Tag Archives: jewish heroine

blood and ash

Book Review: Blood & Ash, by Deborah Wilde

Though I own a kindle copy of Deborah Wilde‘s Blood & Ash (I think I picked it up as an Amazon freebie), I borrowed and audio copy through Hoopla so that I could listen to it while I worked outside.
blood and ash

Cold-blooded kidnappers. Long-lost magic. When things get serious, she goes full Sherlock.

Ashira Cohen takes pride in being the only female private investigator in Vancouver. With her skills, her missing persons case should be a piece of cake.

She wasn’t counting on getting bashed in the skull, revealing a hidden tattoo and supernatural powers she shouldn’t possess.

Or the bitter icing on top: a spree of abductions and terrifying ghostly creatures on a deadly bender.

And don’t even get her started on the golems.

Reluctantly partnered with her long-time nemesis Levi, the infuriating leader of the magic community, Ash resolves to keep her focus on the clue trail and off their sexual tension because WTF is up with that?

But with a mastermind organization pulling strings from the shadows and Levi’s arrogance driving her to pick out his body bag, can Ash rescue the captives and uncover the truth or will the next blood spilled be her own?

my review

I generally liked this. I actually loved some aspects of it. A urban fantasy with a Jewish heroine and supporting characters? Yes please. Set in Canada? I’ll take it. All that lovely diversity? Yep, give it here. Writing that rarely pulled me out of the narrative? I am here for it!

But I also felt like I was dropped into the middle of the story. Ash talks about ‘my leg’ and ‘my coma’ and about characters the reader hasn’t met for too long before any of it is explained. I thought I must be missing a first book for quite a long while. And so much is only barely given context. I never really felt any of it. The relationship with the romantic partner especially. So, while I enjoyed the ride, I wasn’t super invested in any of it.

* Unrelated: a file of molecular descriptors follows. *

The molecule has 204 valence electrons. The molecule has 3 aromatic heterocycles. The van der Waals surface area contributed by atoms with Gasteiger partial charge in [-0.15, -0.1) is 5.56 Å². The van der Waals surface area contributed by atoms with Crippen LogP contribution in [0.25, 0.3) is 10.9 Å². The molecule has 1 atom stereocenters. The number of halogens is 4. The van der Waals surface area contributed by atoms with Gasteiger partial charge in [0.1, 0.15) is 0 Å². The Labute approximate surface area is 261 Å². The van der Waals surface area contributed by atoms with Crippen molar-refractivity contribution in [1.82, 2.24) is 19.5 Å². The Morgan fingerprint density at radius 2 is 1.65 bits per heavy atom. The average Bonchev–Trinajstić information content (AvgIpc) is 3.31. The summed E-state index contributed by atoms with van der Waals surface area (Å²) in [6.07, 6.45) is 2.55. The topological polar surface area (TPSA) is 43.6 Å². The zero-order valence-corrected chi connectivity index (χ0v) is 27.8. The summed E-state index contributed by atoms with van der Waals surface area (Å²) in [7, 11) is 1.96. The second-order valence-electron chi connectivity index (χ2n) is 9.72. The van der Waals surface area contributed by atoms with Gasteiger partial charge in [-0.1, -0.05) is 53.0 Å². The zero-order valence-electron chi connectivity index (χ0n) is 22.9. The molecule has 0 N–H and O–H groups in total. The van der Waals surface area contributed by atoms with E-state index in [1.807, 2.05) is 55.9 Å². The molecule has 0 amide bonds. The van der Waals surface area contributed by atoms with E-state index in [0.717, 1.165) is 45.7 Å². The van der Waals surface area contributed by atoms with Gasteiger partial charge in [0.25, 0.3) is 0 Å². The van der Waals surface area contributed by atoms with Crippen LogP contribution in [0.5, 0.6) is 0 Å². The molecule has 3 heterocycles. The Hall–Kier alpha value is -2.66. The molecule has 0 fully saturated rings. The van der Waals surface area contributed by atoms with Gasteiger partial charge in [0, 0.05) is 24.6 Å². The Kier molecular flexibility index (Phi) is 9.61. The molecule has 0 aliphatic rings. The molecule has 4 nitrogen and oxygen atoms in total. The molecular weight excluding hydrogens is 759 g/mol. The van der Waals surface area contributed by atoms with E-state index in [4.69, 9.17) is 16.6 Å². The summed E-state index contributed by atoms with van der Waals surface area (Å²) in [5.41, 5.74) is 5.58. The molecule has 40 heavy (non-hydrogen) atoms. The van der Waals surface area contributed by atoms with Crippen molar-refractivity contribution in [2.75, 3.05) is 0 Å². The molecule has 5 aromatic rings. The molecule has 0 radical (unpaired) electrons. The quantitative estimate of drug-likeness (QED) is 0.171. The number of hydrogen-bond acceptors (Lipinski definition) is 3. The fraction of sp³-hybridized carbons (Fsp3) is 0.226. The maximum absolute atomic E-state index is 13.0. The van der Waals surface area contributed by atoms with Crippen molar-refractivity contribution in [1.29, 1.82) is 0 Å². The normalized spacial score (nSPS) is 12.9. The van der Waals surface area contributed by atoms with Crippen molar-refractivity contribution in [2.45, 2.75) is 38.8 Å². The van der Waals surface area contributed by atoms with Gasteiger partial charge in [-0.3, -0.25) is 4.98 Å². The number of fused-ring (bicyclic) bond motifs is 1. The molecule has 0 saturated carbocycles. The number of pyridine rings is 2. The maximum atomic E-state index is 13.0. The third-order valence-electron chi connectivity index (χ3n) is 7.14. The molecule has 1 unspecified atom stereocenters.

All in all, though, I’d read another of Wilde’s books.

blood and ash

I’m gonna try a new thing for a little while, see how I like it. I’m going to start including links to other reviews of a book for comparison. I don’t know if it’ll become a permanent thing, but here it goes. Let’s start with two.

Blood & Ash by Deborah Wilde


Review: Blood & Ash by Deborah Wilde

midnight curse

Book Review of Midnight Curse (Disrupted Magic #1), by Melissa F. Olson

In 2017, I purchased a copy of Melissa F. Olson‘s Midnight Curse from Amazon. It is yet one more book I unearthed when I went through all my ebooks recently.

Description from Goodreads:

Scarlett Bernard is used to cleaning up messes. As a human who cancels out any magic around her, Scarlett’s job is to keep the supernatural world hidden—at any cost.

But on the eve of the Vampire Trials, a two-day tribunal that allows the otherworldly community to air their grievances, Scarlett receives a blood-soaked message from Molly, her estranged former roommate. Molly, a vampire, had been living with twelve human college students…and in one terrible night, she slaughtered them all.

Scarlett believes Molly’s been set up, but no one else in the Old World agrees with her. Meanwhile, the true perpetrator is determined to make sure Molly goes on trial for the massacre—and the penalty is death.

With less than two days to prove her friend’s innocence, Scarlett calls on former LAPD detective Jesse Cruz to help her dig into Molly’s past. But no one—Molly included—wants Scarlett and Jesse to bring the terrible truth to light.